As the Cruz campaign is quick to remind, Cruz is the only person in the race to have beaten Trump. Cruz must dig deep and reclaim the smart, disciplined fiery warrior that is in his heart if he is to defeat Donald Trump.
Cruz’s greatest strength is that he is a true believer on the things that matter most, even on many vitally important issues to Trump supporters, and he has a record to prove he will act on his beliefs in the face of enormous pressure not to.
Donald Trump’s ultimate Achilles heel, despite his reputation for toughness and iconoclasm, is, as Jimmy Carter noted, that he is malleable on issues, including the very issues his devoted base is counting on him to pursue.
I’ve met Ted Cruz twice and talked to him at length on both occasions. I find him to be down to earth, personable, completely genuine and, to borrow a modern phrase I abhor, “relatable.” But this is not the person we see on TV.
Ted has been a debater and lawyer for so long that his default speech pattern in a campaign setting is too formal, modulated and cadenced. If he could show his more personal side in his public appearances I believe it would serve him very well. All he really needs to do is be himself.
I also believe Cruz should be more careful in how he characterizes his opponents’ positions. He makes statements that are substantively correct, but may be challenged as technically questionable, thus making himself further vulnerable to the charge that he’s disingenuous, when he’s not. Cruz would certainly be right in court, but the court of public opinion isn’t as fair.
For example, he has suggested a vote for Trump is a vote to end the Second Amendment or a vote for Obamacare. Trump immediately calls him a liar because Trump says he supports the Second Amendment and that he will repeal Obamacare. I think Ted would be better off saying that, if elected, Trump, based on his past statements, very well might appoint justices who do not believe the Second Amendment ensures individuals the right to own firearms. And, based on his interviews, Trump could easily replace Obamacare with a health care system every bit as socialized.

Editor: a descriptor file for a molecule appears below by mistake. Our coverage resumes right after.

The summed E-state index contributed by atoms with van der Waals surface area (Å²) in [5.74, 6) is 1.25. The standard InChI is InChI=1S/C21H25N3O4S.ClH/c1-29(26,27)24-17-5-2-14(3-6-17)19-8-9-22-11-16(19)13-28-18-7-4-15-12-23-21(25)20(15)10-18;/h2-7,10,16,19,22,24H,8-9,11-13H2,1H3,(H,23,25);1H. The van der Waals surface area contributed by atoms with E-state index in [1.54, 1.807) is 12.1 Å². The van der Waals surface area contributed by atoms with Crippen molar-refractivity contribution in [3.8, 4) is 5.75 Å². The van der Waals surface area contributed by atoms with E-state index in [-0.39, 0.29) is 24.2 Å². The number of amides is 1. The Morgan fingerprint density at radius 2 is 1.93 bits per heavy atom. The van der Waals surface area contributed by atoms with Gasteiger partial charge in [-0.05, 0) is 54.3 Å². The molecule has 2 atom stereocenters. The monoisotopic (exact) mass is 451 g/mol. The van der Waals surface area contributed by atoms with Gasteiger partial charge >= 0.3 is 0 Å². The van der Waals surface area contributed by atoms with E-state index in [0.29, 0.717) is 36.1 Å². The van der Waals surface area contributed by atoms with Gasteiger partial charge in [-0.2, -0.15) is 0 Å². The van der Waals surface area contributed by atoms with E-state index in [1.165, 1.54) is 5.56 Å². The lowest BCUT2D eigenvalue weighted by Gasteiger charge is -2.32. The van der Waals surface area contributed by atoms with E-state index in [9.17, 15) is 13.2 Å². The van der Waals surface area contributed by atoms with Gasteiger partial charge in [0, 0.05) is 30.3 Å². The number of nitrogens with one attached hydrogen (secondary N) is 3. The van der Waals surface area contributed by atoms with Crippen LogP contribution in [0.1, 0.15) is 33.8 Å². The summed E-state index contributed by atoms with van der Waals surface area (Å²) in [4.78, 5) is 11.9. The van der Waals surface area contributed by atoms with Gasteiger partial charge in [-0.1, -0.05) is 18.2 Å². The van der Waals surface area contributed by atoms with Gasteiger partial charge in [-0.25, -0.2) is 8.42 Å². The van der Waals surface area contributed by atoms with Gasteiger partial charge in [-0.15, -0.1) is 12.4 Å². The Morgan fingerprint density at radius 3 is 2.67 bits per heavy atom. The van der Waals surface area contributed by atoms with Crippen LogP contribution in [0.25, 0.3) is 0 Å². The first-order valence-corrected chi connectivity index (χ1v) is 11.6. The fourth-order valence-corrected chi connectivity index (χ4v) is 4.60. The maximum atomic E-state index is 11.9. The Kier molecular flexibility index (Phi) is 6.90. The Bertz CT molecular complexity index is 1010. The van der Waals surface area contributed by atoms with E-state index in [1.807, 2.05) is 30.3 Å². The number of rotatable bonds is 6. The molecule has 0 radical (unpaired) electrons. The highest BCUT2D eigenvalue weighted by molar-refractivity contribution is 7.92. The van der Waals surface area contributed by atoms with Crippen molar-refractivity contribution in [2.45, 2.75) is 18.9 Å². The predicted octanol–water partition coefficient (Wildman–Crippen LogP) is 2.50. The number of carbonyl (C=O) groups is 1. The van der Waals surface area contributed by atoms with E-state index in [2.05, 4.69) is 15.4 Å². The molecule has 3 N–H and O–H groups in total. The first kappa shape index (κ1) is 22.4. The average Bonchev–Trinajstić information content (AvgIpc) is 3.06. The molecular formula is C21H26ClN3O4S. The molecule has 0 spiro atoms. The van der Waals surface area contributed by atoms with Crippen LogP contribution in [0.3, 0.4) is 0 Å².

Ted Cruz has everything it takes to be an extraordinary — even historic — president and lead the nation out of its current quagmire.
He just needs to say what he’s going to do, in concrete terms, and underscore why he can be counted on more than all others to do it — because of his record, his commitment to action and his demonstrated courage in fighting establishment power brokers who will resist him.
The more Ted Cruz talks about issues the more he soars above his competition. Like no one else in modern times, he has an incomparably uplifting vision to restore America’s exceptionalism. I pray that going forward his campaign will radiate that vision.
David Limbaugh is a writer, author and attorney. His latest book is “The Emmaus Code: Finding Jesus in the Old Testament.” Follow him on Twitter @davidlimbaugh and his website at www.davidlimbaugh.com. To read features by other Creators Syndicate writers and cartoonists, visit the Creators Syndicate Web page at www.creators.com.